Why study what you love ?
Choosing what to study after the 12th boards is the toughest job for every student. I am pretty much sure that each and every one of you has to go through great dilemma while deciding which is the right path for you.
So, on what basis do you make this decision?
Should you follow your heart, and study something you are passionate and enthusiastic about, or should you opt for a degree with more secure career route?
The answer to these questions is simple, you should study what you love.
We all are not cut from the same cloth. Everyone has different skills and abilities that make them sui generis from others. Having said that, the things like interest affect job engagement and that intrinsic motivation yields advancement and monetary success. That effort, drive and unrelenting dedication to whatever it is you choose will give you the best results regardless.
Studies have shown that happy people tend to earn higher salaries, and it stands to reason that these high-earners are happy – at least in part – because they have jobs they love. Enjoying your career should be a priority over earning a high salary or flashy title.
So why do I want you to study what you love?
First because otherwise your time at university just isn’t going to be as much fun and you won’t want to make the most of the incredible opportunities available to you. You need to be passionate about your subject as you’re going to be reading and writing thousands of words about it and spending hours discussing and thinking about it.
Second, because it is often the transferable skills that you develop while studying that are the key to getting a job and you’re more likely to develop good skills if you enjoy what you’re studying.
Reasons to study what you love.-
- The sense of fulfillment
Your job shouldn’t just be a source of income. If you don’t enjoy what you do, you’ll end up missing out on your life.
“A job that you love … gives you extra motivation to meet your goals, and when you do, the sense of accomplishment is outstanding,” said Masanari Arai, co-founder and CEO of Kii Corporation.
Studies show that to be engaged in your study, you need to find something that gives you meaning and that you enjoy doing. So how can you enjoy what you do?
It is simple, pursue something you love, engage in it and let it drive your job search. You can’t be fully engaged in your studies until and unless you love doing it.
Steve Jobs famously said, “the only way to do great work is to love what you do”.
It’s important to feel motivated and inspired in your career. Without the drive to excel, your performance will lack passion and, in turn, your company may suffer. Productivity allows you to work in the most efficient manner, which makes room for downtime and encourages work-life balance.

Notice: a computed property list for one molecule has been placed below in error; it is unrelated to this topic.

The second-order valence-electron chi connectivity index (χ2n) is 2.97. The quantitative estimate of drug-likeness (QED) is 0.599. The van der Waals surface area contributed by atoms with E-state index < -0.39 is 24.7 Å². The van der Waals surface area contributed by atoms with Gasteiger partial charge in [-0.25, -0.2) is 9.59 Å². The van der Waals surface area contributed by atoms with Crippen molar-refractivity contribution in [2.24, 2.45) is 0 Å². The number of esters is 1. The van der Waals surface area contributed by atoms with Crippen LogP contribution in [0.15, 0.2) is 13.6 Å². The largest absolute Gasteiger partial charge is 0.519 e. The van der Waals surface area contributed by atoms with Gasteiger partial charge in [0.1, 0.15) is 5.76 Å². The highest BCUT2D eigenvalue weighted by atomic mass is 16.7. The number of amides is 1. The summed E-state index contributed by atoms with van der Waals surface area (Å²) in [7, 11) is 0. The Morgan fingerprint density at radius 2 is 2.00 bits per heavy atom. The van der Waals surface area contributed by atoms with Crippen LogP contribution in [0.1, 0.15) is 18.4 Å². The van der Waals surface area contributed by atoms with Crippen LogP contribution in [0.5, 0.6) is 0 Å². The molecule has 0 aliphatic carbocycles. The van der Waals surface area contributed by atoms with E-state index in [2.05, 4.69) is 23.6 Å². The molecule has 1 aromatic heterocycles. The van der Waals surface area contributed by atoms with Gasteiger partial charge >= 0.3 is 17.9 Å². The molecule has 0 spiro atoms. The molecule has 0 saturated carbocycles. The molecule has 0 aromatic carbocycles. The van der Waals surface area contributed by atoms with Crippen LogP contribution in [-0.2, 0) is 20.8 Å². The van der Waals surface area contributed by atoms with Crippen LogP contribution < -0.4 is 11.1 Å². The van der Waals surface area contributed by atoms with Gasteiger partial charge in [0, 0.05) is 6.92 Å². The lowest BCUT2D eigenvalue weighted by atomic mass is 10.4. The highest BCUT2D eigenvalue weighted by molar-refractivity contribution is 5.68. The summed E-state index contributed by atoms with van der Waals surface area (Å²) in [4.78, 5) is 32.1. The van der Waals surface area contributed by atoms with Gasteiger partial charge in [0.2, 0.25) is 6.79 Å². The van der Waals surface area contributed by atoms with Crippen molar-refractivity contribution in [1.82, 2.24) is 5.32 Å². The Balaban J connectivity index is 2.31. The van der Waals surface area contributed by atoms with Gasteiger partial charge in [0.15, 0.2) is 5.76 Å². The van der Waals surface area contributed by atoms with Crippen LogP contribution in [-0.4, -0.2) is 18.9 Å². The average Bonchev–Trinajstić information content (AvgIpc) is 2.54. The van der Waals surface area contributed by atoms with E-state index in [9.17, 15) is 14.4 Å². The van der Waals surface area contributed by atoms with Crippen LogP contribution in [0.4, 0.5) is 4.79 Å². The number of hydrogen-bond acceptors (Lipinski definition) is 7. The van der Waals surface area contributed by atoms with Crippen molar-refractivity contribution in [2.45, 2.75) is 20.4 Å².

Studying something you love can open doors for you. You’ll find opportunities—some might even find you. Employers want to hire employees who are passionate about what they do. As your passions evolve, so will opportunities and appraisals.
- Job satisfaction
Studies have shown that there is little correlation between people’s salaries and their job satisfaction. When you study what you love, you are likely to succeed and land your dream job easily. Your salary earned will be equal to the job satisfaction, or it can even be more.
There’s no greater success story than that of someone who followed their dreams, chose the path they love and excel in it. Show your fellow students, friends, family and future colleagues that studying what you love has huge rewards, from enthusiasm in the classroom to long-term satisfaction in the workplace.
“When you love what you do, you are compelled to push against yourself,” said Amir Zonozi, chief of strategy at Zoomph .”You want to be where you are challenging yourself, and you are competing with yourself in achieving your vision.”
You will graduate with a higher GPA if you are engaged with what you are learning, and higher GPAs can translate to certain job opportunities and graduate school admission. Not to mention, there is a fairly strong correlation between class rank and career earnings.
But should we all follow our passions?
Studies also show us that doing so can be a recipe for professional disaster, simply for the fact that many passions aren’t transferrable to skills that can be marketed. So firstly, find what you truly love and is passionate about. Secondly, do the research about the chosen
So firstly, find what you truly love and is passionate about. Secondly, do the research about the chosen
Secondly, do the research about the chosen degree, that is, what are its career prospects, job opportunities and does it provide security. Lastly, talk with your
Lastly, talk with your parents, discuss with them about your decision. If your parents are not satisfied with your decision, then make them understand why you want to pursue a certain degree. Before deciding anything you should be looking at all the pros and cons.
Find which subject you are interested in.
Want to paint? Paint .
Want be sing? Sing.
Want to be an engineer? Be an engineer, then Want to manage money ? Manage money.
Want to teach? Teach.
Want to be a doctor? Then , be a doctor.
Do whatever you love and give your 100% in achieving your goals. Study and study what you love because it is you, who have the power to make your dreams come true.
“Study what you love, and you’ll never have to work a day in your life. It’ll be one great adventure.”
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